From his perspective, this is true. However, nuclear energy works in a different way; radioactive fuel rods are submersed into a tank of water. Basically, to keep this non-scientific, the atoms in the rods are vibrating at such a high frequency that they heat up the water in the tank, creating steam. The steam travels through pipes until they reach a turbine. The force of the steam turns the turbine and the turbine creates electricity. The steam than cools, turns back into liquid and flows through a pipe back to the tank.
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Old 01-26-2009, 07:59 PM
 
1,111 posts, read 4,152,813 times
Reputation: 800
There was a comment made by Michael Dell about Apple at a time when Dell was the #1 computer maker...

To paraphrase, he pretty much said that Apple should return the money to everyone who bought their stock because Apple was essentially worthless.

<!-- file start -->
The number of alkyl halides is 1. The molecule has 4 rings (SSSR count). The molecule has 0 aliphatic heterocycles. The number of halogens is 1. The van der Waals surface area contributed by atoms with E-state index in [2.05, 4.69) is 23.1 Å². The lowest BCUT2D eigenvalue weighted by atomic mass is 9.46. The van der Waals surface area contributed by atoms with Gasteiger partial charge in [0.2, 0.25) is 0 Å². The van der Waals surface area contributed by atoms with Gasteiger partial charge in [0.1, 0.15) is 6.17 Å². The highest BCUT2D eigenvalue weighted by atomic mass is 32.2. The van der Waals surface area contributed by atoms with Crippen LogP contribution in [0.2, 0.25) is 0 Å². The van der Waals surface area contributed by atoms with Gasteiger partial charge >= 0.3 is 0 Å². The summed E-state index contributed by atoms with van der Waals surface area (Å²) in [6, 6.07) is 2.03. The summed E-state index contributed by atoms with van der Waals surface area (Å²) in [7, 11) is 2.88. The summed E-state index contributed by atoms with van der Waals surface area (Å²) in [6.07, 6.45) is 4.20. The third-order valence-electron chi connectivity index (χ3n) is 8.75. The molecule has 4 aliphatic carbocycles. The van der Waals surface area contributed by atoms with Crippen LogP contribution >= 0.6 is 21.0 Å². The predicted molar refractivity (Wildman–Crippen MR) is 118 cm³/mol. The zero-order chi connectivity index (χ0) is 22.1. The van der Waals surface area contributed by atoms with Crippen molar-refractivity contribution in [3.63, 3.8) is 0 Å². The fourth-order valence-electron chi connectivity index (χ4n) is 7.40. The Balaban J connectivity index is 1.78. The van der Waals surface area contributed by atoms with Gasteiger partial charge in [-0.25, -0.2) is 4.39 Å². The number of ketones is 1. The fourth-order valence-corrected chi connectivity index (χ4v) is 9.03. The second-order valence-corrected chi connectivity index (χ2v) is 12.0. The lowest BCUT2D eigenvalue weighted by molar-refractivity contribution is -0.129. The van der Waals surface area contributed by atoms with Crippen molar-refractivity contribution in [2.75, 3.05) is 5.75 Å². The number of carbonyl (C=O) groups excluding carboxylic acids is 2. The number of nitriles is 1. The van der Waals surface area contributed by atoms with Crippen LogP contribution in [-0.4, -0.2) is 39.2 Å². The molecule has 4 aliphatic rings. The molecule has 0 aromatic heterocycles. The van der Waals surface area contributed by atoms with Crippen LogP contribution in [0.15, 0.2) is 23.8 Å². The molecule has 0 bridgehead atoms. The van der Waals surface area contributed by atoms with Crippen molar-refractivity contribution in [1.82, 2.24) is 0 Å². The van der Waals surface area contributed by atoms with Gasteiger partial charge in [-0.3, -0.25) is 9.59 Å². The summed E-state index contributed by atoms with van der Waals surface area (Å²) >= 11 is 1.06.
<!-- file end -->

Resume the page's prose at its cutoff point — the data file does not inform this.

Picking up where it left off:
I wondering if Michael Dell still thinks Apple is a worthless company today.
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Old 01-27-2009, 11:31 PM
 
Location: Cary, NC
1,036 posts, read 3,628,581 times
Reputation: 503
K-Luv: I get your point, and its valid... but I think the point of the quotes was the lack of thinking about how things might change.

I could say a lot of things today, like there is no need for anyone to have a computer faster than X or that there is no need for more than Y satellites. While maybe they are true at this moment, making such a blanket statement without regard for what computers or other technology might be used in the future is what makes it a lame prediction.